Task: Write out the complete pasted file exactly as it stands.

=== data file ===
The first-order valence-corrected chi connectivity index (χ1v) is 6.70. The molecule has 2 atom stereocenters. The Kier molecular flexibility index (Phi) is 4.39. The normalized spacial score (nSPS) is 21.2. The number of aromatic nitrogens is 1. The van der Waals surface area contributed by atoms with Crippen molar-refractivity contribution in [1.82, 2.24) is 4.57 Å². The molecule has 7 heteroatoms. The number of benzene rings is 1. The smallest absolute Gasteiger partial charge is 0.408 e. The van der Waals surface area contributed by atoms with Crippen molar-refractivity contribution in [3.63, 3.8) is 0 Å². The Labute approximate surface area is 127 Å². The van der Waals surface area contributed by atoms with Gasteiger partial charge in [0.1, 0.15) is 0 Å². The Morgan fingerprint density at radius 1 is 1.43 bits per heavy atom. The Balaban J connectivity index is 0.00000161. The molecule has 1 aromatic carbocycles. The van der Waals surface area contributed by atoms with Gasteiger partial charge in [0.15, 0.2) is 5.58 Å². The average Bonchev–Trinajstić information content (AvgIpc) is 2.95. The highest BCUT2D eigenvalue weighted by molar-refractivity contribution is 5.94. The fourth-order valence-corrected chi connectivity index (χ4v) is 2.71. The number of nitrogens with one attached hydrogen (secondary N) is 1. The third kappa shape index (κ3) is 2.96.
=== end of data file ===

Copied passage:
The first-order valence-corrected chi connectivity index (χ1v) is 6.70. The molecule has 2 atom stereocenters. The Kier molecular flexibility index (Phi) is 4.39. The normalized spacial score (nSPS) is 21.2. The number of aromatic nitrogens is 1. The van der Waals surface area contributed by atoms with Crippen molar-refractivity contribution in [1.82, 2.24) is 4.57 Å². The molecule has 7 heteroatoms. The number of benzene rings is 1. The smallest absolute Gasteiger partial charge is 0.408 e. The van der Waals surface area contributed by atoms with Crippen molar-refractivity contribution in [3.63, 3.8) is 0 Å². The Labute approximate surface area is 127 Å². The van der Waals surface area contributed by atoms with Gasteiger partial charge in [0.1, 0.15) is 0 Å². The Morgan fingerprint density at radius 1 is 1.43 bits per heavy atom. The Balaban J connectivity index is 0.00000161. The molecule has 1 aromatic carbocycles. The van der Waals surface area contributed by atoms with Gasteiger partial charge in [0.15, 0.2) is 5.58 Å². The average Bonchev–Trinajstić information content (AvgIpc) is 2.95. The highest BCUT2D eigenvalue weighted by molar-refractivity contribution is 5.94. The fourth-order valence-corrected chi connectivity index (χ4v) is 2.71. The number of nitrogens with one attached hydrogen (secondary N) is 1. The third kappa shape index (κ3) is 2.96.